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The cause of my Interrail trip

You need to grab chances as they come, because if you don’t, you might miss out on the opportunity of a lifetime. When I heard about the Interrail flash sale, I knew that was an opportunity I simply had to seize.

The Interrail pass

For the 50th anniversary of Interrail, all train tickets that allow travel through 33 European countries were 50% off for 24 hours only. That meant one month of unlimited travel cost about €250.

While that was a great deal, I couldn’t help but notice that an extra month of travel only cost €24 more, which would already be worth it if I would travel one month and a day. For €274 I bought the two-month Interrail pass with unlimited travel days.

The timing

I knew I wouldn’t be able to take two months off work, partially because that’s considered unacceptable and partially because I have been told a company relies on its employees being there. As I don’t have two months’ worth of vacation days, it was, all in all, an unrealistic plan.

But the one blessing Covid came with is remote work, which I’m a huge fan of. So as I puzzled around with my vacation days, I figured I could probably do it if I were to work on the way. My employer isn’t as big of a fan of remote work, as we are supposed to be in the office about three days per week, but when I proposed it they didn’t exactly tell me ‘no’, which I took as a ‘yes’.

I am also starting a masters in September and the Interrail pass is valid for 11 months, so I knew it would be now or never.

The destination

I initially planned to go to the borders of Poland and Romania and potentially Western Ukraine. To see friends, but mainly to report stories of the people living through and fleeing from the war. Especially now, months after Russia brutally invaded the country, people’s attention has shifted, making it ever more crucial to show the realities of war.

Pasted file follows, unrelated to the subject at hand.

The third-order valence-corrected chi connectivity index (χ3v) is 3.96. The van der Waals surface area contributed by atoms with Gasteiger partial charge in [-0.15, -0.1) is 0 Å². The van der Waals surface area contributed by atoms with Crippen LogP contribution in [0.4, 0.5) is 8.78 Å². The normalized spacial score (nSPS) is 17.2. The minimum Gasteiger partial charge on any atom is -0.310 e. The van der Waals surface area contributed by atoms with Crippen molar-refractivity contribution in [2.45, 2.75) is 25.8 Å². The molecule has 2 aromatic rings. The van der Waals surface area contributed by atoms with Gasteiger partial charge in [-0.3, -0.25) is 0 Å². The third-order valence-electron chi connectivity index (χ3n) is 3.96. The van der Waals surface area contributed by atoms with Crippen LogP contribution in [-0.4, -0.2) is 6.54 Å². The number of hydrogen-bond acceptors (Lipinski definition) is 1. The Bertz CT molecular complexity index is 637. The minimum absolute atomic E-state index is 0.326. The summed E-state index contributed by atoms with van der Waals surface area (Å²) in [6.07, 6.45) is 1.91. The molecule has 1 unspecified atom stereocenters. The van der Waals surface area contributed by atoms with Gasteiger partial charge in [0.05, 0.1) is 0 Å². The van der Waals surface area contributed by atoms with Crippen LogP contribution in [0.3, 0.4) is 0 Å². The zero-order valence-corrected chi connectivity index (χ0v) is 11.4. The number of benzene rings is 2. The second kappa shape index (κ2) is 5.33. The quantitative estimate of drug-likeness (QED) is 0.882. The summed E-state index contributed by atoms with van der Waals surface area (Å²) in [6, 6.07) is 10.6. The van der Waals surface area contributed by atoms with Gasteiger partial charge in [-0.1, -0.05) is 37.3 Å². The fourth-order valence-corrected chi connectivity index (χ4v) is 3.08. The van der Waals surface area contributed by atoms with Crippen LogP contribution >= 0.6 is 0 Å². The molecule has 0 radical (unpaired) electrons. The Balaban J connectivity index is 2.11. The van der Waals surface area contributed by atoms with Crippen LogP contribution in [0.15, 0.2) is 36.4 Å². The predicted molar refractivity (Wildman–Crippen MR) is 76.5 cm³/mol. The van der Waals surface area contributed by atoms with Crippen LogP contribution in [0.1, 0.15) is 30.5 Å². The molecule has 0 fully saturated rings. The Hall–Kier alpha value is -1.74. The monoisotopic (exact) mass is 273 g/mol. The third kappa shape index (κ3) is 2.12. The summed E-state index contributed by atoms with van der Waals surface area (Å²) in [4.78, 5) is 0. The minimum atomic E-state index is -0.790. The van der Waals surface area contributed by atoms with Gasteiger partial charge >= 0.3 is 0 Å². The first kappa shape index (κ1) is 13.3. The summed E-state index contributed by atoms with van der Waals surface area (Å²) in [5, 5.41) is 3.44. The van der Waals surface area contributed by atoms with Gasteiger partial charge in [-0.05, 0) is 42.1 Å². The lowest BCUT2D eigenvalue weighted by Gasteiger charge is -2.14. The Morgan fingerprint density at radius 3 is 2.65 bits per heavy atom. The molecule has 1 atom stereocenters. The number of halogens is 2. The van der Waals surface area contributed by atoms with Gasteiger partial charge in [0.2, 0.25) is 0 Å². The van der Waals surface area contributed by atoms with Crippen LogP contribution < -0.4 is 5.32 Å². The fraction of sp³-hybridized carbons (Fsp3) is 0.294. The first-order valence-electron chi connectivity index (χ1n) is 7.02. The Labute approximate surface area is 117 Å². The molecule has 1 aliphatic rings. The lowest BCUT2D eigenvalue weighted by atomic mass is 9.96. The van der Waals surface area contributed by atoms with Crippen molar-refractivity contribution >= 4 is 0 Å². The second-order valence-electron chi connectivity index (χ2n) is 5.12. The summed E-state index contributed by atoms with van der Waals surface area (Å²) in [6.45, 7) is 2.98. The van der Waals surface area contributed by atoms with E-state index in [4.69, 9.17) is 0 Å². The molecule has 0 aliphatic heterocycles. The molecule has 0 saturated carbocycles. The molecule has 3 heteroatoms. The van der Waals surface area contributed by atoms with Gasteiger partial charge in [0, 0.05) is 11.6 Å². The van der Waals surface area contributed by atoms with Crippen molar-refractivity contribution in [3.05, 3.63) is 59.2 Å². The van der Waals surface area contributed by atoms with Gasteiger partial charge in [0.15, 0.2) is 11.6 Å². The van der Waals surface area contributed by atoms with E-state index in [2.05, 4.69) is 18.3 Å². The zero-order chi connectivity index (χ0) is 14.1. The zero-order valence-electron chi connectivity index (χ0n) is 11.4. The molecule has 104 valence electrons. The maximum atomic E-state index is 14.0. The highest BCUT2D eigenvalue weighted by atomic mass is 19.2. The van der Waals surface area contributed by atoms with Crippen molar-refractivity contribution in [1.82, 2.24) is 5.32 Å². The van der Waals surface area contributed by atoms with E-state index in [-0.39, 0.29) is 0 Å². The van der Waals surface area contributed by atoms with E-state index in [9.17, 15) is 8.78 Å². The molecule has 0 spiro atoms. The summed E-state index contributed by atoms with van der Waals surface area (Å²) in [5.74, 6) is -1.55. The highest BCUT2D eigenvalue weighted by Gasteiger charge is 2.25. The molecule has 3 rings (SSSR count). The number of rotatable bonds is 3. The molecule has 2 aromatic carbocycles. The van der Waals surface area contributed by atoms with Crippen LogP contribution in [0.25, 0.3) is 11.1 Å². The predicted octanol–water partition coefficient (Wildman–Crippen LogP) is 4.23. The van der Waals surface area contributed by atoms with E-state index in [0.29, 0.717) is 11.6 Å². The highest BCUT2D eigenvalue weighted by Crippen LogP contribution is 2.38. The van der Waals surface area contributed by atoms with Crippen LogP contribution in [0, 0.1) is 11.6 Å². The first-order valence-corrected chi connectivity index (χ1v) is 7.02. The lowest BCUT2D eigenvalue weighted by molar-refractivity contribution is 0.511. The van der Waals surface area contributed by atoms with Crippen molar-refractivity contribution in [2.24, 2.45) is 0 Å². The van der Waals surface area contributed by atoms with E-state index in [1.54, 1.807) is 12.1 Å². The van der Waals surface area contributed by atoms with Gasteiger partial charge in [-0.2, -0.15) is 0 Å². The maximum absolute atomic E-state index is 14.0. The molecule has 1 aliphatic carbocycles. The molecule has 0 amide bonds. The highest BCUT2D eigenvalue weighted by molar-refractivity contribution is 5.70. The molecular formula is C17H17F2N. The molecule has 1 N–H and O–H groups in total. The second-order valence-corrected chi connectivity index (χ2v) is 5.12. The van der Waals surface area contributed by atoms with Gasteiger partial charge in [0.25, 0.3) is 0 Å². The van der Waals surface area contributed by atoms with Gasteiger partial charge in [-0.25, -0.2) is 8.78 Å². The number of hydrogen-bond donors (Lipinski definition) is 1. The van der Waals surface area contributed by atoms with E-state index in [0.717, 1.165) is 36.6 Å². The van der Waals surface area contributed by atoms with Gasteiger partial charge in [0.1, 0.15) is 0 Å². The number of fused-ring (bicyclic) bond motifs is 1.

Unfortunately, after a lot of research and speaking to war reporters, I found out that the risk of going as a journalist without having a big, experienced newsroom backing you, is high.

It was around that time that I met an Albanian journalist and political refugee in Belgium. He invited me for a beer to discuss documentaries he made and the work I do about the Belgian labour market and discrimination towards non-EU citizens, in this case Albanians.

The first thing people think of when you mention Albania, he rightfully pointed out, is the mafia. While he speaks English fluently and completed a truck driver course in Belgium, it is impossible for him to find a job as soon as he shows his ID card, which says both “Albania” and “refugee”.

I also got to know his daughter, who faced similar discrimination at school. Only she and her Iraqi classmate failed the year, while the rest of the class – all Flemish and Dutch students – passed. While the feedback on her final assessment was very positive, the conclusion was that her work was insufficient.

The mystery that is Albania

The first thing I know about Albania is from a vague memory when I was around 8 years old. We were on a holiday on the Greek island Corfu with my mum and her friends, and she pointed to a coastline. “That’s Albania,” she said. “We can't go there, it's a poor and dangerous country.”

The second thing I know about Albania is the skinny, blonde guy who secretly lived in our attic while taking care of a massive weed plantation. Four months long I had no idea we even had an attic, and the only time I saw him was from my window at 5.30 am in handcuffs while police officers pushed him inside a car.

The third thing I know about Albania is what the journalist and his daughter told me, and my former two experiences told me they were probably right – Albania is seen in a horrible light.

This was enough to convince me I had to find out more about this country. I don’t know anyone who has been there, and as it sits somewhere between Greece and Croatia, I can only imagine it to be stunning.

I’ve also been curious to visit the Balkans in general, as I have many friends from Bulgaria and plenty of other reasons to be intrigued by the region. I’ve only been to Bosnia and Croatia and I absolutely loved it, so I can’t wait to experience more.



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